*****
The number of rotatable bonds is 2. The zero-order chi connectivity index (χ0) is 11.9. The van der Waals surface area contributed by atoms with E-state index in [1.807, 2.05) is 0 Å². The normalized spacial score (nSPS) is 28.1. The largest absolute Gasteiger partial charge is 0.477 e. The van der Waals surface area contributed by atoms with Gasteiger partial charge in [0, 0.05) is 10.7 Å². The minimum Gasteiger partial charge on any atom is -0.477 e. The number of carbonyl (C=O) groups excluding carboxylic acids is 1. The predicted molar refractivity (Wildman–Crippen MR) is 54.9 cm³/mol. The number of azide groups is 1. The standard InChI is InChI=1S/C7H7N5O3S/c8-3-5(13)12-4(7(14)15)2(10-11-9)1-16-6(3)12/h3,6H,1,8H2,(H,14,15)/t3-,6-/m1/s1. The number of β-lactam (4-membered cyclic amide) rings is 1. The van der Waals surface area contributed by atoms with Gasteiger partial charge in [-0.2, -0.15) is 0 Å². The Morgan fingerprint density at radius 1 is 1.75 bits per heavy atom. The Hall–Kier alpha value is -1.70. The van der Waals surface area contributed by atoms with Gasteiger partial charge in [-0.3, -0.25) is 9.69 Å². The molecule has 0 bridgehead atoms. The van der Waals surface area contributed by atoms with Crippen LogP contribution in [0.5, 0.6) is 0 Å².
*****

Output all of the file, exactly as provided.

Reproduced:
The number of rotatable bonds is 2. The zero-order chi connectivity index (χ0) is 11.9. The van der Waals surface area contributed by atoms with E-state index in [1.807, 2.05) is 0 Å². The normalized spacial score (nSPS) is 28.1. The largest absolute Gasteiger partial charge is 0.477 e. The van der Waals surface area contributed by atoms with Gasteiger partial charge in [0, 0.05) is 10.7 Å². The minimum Gasteiger partial charge on any atom is -0.477 e. The number of carbonyl (C=O) groups excluding carboxylic acids is 1. The predicted molar refractivity (Wildman–Crippen MR) is 54.9 cm³/mol. The number of azide groups is 1. The standard InChI is InChI=1S/C7H7N5O3S/c8-3-5(13)12-4(7(14)15)2(10-11-9)1-16-6(3)12/h3,6H,1,8H2,(H,14,15)/t3-,6-/m1/s1. The number of β-lactam (4-membered cyclic amide) rings is 1. The van der Waals surface area contributed by atoms with Gasteiger partial charge in [-0.2, -0.15) is 0 Å². The Morgan fingerprint density at radius 1 is 1.75 bits per heavy atom. The Hall–Kier alpha value is -1.70. The van der Waals surface area contributed by atoms with Gasteiger partial charge in [-0.3, -0.25) is 9.69 Å². The molecule has 0 bridgehead atoms. The van der Waals surface area contributed by atoms with Crippen LogP contribution in [0.5, 0.6) is 0 Å².